Over at Eratosphere, Tim Love has kicked off a fascinating discussion on child narrators in adult fiction. As part of his thoughtful and stimulating introduction, he's quoted from interviews conducted during the Cyclone tours that Elizabeth Baines and I completed earlier this year, Elizabeth to publicise her collection, Balancing on the Edge of the World, and I (me?) to do the same with The Scent of Cinnamon. The links will take you to the Book Depository, rather than Amzaon, which needs to be taught a lesson after its appalling recent conduct. And here's a random picture of a child, in non-narrating mode, just to make the post look a little livelier. 

Wednesday, 15 April 2009

If it walks like a duck

If you're a fan of Ben Goldacre but don't have the new paperback edition of Bad Science, you can still read his chapter on vitamin pill quack and Aids charlatan, Matthias Rath, by clicking here. Believe me, it'll be time well spent.

Saturday, 11 April 2009

It's all in the name

Brilliantly spotted - and titled - by Jane in Stoke Newington (and I hope we're not trespassing on Ms Baroque territory, particularly as it's her birthday today!).


Have you been paying attention to the widget on the right?

Friday, 10 April 2009

Thursday, 2 April 2009


It happens so rarely, I feel I ought to share it with you. Earlier today, I travelled from Rome to Birmingham (which isn't the part that's rare, so keep reading) and the journey went smoothly. Not relatively smoothly. Smooth in an absolute sense. At the moment, no airline company has accountants that can make sense out of a direct link between the two cities, so travellers are forced to find more circuitous routes. This is increasingly common; a friend of mine is about to fly from Rome to Bournemouth via Gerona as though it were the most natural thing in the world. So each time, with enormous effort, I find new ways of getting from A (Rome) to B (Birmingham) and back.

This visit, the cheapest option was Swiss (ex-Swissair),
via Zurich, incidentally one of the most attractive airports I've ever seen. I've done this before, and enjoyed certain aspects of it very much. After a hundred low-cost flights the simple fact of being offered a free coffee and croissant and a piece of chocolate with the letters SWISS embossed on it made me feel as the Queen must have felt when receiving a personal iPod from Obama. Finally, I'm worth it. But it doesn't quite compensate for the manic rush from one terminal to another in the 45 minutes deemed sufficient by Swiss, with a Security Control, like Cerberus, in the middle. Today there was a man with a head shaped like Fester (Fester's head, that is) and the most charming, desperate, arm-waving way of saying No you must make the queue HERE I've ever come across.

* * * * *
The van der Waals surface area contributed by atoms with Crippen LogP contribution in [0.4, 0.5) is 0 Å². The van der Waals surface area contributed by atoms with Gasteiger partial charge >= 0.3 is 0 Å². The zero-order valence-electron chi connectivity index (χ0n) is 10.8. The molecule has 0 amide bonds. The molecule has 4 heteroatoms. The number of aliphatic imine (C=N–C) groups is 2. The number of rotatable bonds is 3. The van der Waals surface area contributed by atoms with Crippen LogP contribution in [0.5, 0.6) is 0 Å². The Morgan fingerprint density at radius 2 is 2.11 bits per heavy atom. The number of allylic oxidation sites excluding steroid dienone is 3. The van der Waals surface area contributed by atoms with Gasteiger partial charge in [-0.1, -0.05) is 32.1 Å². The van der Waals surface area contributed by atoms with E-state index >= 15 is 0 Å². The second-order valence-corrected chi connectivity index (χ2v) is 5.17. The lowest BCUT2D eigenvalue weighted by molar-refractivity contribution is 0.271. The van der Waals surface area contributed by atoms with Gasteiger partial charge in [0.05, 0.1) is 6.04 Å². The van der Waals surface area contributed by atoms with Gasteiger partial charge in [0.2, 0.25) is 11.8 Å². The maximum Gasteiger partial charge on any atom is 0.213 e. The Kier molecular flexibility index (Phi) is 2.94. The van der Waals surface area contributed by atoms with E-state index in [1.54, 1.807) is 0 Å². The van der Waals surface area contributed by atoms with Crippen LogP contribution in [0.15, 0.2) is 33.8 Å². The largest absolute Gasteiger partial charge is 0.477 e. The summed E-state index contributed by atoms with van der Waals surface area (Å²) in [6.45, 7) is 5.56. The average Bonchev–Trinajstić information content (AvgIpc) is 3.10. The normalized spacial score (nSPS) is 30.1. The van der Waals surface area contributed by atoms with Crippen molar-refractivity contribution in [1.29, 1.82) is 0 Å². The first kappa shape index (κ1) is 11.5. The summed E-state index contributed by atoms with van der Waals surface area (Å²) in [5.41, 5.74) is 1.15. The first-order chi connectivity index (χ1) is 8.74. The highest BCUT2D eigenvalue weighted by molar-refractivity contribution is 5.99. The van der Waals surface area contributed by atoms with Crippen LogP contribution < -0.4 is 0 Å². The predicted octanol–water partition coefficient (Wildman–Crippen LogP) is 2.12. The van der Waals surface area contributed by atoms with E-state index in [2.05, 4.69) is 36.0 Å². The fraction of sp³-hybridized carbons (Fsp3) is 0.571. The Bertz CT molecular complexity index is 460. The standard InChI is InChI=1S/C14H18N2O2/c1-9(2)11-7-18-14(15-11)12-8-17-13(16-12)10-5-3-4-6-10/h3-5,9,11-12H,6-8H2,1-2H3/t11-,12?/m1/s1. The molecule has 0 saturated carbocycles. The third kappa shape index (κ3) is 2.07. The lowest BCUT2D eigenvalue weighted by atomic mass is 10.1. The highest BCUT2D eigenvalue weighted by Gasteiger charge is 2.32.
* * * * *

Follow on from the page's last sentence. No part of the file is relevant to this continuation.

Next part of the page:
In the past, I've missed more connections than I've made, often because of 'technical problems' at Rome's Fiumicino. Zurich airport, as I think I've said, is lovely, but five hours there bites significantly into a weekend visit to a place that isn't Zurich airport, that isn't even Swtitzerland, wonderful though it no doubt is. Today, though, we left Rome on time. We arrived in Zurich slightly before time. Fester notwithstanding, I passed through Security Control (a second time) on time. A slight hitch occurred when a passenger with special needs had to be disembarked from our plane before we could board it. As far as I could see, and judging from the limousine with the number plate SWISS ONE that carried the sheikh-like figure off, the special needs were closely linked to significant wealth, but Switzerland has always had a special understanding of the special needs of the rich.

Still,we made it up. We landed on time. I went through the fabulous iris-reading thingumajig at Birmingham airport and IT WORKED. The shuttle to the station was waiting for me, the train I had to catch gave me just the time I need to make a very satisfying call (of which, more news anon). I even had the right change for the bus that brought me, triumphant and ON TIME, to my destination. I feel blessed.

And so, two countries away from where I woke up this morning, to bed.